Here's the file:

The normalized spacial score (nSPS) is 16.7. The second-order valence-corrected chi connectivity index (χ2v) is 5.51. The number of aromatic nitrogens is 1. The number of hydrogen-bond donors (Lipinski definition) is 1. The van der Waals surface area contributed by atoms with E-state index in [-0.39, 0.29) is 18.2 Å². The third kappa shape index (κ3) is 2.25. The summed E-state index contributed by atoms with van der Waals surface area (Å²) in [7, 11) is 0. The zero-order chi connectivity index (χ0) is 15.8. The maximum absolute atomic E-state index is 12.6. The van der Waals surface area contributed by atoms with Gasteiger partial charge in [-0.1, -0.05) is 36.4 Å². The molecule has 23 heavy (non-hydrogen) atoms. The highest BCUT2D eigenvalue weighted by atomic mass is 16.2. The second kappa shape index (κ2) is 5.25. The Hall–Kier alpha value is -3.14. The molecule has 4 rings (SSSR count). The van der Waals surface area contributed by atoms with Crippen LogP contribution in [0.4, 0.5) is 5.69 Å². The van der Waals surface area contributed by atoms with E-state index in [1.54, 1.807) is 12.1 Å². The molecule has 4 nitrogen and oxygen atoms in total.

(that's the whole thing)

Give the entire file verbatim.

The normalized spacial score (nSPS) is 16.7. The second-order valence-corrected chi connectivity index (χ2v) is 5.51. The number of aromatic nitrogens is 1. The number of hydrogen-bond donors (Lipinski definition) is 1. The van der Waals surface area contributed by atoms with E-state index in [-0.39, 0.29) is 18.2 Å². The third kappa shape index (κ3) is 2.25. The summed E-state index contributed by atoms with van der Waals surface area (Å²) in [7, 11) is 0. The zero-order chi connectivity index (χ0) is 15.8. The maximum absolute atomic E-state index is 12.6. The van der Waals surface area contributed by atoms with Gasteiger partial charge in [-0.1, -0.05) is 36.4 Å². The molecule has 23 heavy (non-hydrogen) atoms. The highest BCUT2D eigenvalue weighted by atomic mass is 16.2. The second kappa shape index (κ2) is 5.25. The Hall–Kier alpha value is -3.14. The molecule has 4 rings (SSSR count). The van der Waals surface area contributed by atoms with Crippen LogP contribution in [0.4, 0.5) is 5.69 Å². The van der Waals surface area contributed by atoms with E-state index in [1.54, 1.807) is 12.1 Å². The molecule has 4 nitrogen and oxygen atoms in total.